This PDF is the current document as it appeared on Public Inspection on 02/28/2014 at 08:45 am.
Office of Special Education and Rehabilitative Services, Department of Education.
The Assistant Secretary for Special Education and Rehabilitative Services proposes a priority for the Rehabilitation Research and Training Center (RRTC) Program administered by the National Institute on Disability and Rehabilitation Research (NIDRR), specifically, a priority for an RRTC on Health and Function of Individuals with Physical Disabilities. We take this action to focus research attention on an area of national need. We intend the priority to contribute to improved outcomes of health and function of individuals with physical disabilities.
We must receive your comments on or before April 2, 2014.
Submit your comments through the Federal eRulemaking Portal or via postal mail, commercial delivery, Start Printed Page 11739or hand delivery. We will not accept comments submitted by fax or by email or those submitted after the comment period. To ensure that we do not receive duplicate copies, please submit your comments only once. In addition, please include the Docket ID at the top of your comments.
- Federal eRulemaking Portal: Go to www.regulations.gov to submit your comments electronically. Information on using Regulations.gov, including instructions for accessing agency documents, submitting comments, and viewing the docket, is available on the site under “Are you new to the site?”
- Postal Mail, Commercial Delivery, or Hand Delivery: If you mail or deliver your comments about these proposed regulations, address them to Patricia Barrett, U.S. Department of Education, 400 Maryland Avenue SW., Room 5142, Potomac Center Plaza (PCP), Washington, DC 20202-2700.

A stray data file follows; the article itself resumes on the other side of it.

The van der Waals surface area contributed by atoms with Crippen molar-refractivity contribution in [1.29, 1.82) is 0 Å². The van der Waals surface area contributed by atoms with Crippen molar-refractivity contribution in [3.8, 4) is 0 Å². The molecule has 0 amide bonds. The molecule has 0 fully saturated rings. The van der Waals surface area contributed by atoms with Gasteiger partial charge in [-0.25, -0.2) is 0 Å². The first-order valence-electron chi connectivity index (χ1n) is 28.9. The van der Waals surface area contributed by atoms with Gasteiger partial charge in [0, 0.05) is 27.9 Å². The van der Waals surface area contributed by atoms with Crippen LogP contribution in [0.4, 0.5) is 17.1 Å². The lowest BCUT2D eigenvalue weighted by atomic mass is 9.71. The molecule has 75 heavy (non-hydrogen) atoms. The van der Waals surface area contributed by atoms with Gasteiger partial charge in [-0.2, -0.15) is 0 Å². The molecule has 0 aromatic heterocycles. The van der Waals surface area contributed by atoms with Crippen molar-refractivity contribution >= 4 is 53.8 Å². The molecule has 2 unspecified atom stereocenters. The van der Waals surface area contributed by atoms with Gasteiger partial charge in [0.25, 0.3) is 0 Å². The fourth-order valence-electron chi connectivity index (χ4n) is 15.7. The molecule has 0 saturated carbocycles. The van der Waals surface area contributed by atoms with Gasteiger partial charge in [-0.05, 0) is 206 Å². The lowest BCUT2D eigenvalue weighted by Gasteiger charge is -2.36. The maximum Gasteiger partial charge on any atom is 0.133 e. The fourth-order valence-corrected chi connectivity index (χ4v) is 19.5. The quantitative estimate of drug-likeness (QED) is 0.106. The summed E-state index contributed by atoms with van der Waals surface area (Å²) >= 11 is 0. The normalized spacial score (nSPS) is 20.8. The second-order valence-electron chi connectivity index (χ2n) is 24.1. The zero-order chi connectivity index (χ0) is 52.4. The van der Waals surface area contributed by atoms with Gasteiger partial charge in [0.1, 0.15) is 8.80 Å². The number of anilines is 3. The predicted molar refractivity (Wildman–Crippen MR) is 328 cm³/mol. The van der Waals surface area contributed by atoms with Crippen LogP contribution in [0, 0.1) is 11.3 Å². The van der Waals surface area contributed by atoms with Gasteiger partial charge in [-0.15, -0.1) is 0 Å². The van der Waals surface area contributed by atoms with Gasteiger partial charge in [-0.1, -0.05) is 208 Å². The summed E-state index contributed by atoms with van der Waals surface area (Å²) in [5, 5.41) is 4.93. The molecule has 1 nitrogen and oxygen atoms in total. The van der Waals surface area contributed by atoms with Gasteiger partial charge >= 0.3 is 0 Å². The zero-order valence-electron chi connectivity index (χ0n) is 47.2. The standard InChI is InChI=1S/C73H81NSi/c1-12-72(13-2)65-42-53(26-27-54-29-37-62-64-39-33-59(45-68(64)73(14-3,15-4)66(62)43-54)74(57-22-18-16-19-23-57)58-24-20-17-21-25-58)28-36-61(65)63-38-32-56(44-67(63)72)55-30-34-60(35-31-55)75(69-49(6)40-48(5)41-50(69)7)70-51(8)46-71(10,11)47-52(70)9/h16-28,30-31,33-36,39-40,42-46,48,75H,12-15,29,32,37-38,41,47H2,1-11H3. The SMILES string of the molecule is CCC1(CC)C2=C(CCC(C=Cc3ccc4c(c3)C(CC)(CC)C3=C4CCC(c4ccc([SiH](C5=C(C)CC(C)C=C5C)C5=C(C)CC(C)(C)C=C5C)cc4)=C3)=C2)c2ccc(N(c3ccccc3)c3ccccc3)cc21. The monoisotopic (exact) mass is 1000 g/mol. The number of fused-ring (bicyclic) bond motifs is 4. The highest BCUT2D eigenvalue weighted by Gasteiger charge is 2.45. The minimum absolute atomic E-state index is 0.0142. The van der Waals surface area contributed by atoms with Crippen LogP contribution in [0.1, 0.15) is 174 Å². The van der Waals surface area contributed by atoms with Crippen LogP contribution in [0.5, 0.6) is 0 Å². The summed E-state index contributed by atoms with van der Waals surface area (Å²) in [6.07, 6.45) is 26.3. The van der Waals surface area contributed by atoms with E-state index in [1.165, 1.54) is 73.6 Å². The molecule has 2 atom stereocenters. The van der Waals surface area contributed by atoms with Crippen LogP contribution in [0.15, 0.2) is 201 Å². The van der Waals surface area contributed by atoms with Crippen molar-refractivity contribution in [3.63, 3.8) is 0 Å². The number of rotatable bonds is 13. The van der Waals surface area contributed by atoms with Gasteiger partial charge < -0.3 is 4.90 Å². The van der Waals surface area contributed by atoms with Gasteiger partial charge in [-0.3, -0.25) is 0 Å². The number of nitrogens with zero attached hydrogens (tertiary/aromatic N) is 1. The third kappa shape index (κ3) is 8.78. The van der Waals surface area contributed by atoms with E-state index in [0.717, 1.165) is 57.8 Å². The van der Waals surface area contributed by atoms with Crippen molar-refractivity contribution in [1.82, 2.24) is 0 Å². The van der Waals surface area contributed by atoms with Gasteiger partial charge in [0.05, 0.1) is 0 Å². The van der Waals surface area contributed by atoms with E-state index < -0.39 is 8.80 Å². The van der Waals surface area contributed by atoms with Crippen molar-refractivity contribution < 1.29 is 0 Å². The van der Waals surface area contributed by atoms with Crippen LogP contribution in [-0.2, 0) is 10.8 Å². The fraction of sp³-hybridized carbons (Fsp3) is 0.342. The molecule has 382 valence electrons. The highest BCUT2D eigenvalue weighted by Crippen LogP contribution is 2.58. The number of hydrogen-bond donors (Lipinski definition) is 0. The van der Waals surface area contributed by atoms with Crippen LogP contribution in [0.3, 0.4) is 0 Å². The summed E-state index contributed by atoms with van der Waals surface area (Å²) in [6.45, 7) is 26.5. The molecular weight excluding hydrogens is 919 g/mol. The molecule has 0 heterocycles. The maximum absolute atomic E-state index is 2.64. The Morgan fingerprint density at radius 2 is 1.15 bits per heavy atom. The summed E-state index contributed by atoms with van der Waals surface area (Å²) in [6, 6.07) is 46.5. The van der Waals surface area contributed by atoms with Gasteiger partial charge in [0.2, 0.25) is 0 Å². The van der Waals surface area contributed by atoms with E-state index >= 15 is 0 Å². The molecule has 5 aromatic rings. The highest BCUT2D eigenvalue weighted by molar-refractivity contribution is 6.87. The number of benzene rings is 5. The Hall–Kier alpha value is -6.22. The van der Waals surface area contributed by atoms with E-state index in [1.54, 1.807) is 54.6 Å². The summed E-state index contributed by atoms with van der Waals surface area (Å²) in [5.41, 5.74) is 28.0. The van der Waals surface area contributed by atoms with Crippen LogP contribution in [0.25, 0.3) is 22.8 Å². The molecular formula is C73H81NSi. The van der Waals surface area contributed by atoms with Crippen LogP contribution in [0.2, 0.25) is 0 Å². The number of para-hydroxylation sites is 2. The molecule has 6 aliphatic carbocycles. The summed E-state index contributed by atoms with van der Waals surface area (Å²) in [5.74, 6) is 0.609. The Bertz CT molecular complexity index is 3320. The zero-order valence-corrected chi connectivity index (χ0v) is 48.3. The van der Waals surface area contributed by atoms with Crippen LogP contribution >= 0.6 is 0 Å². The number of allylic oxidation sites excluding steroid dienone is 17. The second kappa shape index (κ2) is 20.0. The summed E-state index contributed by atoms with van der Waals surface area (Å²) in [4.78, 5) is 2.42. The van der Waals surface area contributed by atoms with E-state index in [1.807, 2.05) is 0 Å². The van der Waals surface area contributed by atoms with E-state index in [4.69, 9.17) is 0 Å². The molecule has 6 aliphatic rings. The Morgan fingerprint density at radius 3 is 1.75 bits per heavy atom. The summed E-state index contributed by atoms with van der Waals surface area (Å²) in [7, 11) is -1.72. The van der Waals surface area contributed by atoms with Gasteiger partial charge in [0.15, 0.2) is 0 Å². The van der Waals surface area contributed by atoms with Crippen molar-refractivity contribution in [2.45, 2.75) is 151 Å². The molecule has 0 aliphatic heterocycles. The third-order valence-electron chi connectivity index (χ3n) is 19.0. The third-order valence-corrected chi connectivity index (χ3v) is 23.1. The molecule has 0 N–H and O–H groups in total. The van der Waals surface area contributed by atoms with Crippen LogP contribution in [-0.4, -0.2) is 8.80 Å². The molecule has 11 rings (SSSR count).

The Department's policy is to make all comments received from members of the public available for public viewing in their entirety on the Federal eRulemaking Portal at www.regulations.gov. Therefore, commenters should be careful to include in their comments only information that they wish to make publicly available.Start Further Info
FOR FURTHER INFORMATION CONTACT:
Patricia Barrett. Telephone: (202) 245-6211 or by email: email@example.com.
If you use a telecommunications device for the deaf (TDD) or a text telephone (TTY), call the Federal Relay Service (FRS), toll free, at 1-800-877-8339.End Further Info End Preamble Start Supplemental Information
This proposed priority is in concert with NIDRR's currently approved Long-Range Plan (Plan). The Plan, which was published in the Federal Register on April 4, 2013 (78 FR 20299), can be accessed on the Internet at the following site: www.ed.gov/about/offices/list/osers/nidrr/policy.html.
Through the implementation of the Plan, NIDRR seeks to: (1) Improve the quality and utility of disability and rehabilitation research; (2) foster an exchange of research findings, expertise and other information to advance knowledge and understanding of the needs of individuals with disabilities and their family members, including those from among traditionally underserved populations; (3) determine effective practices, programs, and policies to improve community living and participation, employment, and health and function outcomes for individuals with disabilities of all ages; (4) identify research gaps and areas for promising research investments; (5) identify and promote effective mechanisms for integrating research and practice; and (6) disseminate research findings to all major stakeholder groups, including individuals with disabilities and their families in formats that are appropriate and meaningful to them.
This notice proposes one priority that NIDRR intends to use for one or more competitions in FY 2014 and possibly in later years. NIDRR is under no obligation to make an award under this priority. The decision to make an award will be based on the quality of applications received and available funding. NIDRR may publish additional priorities, as needed.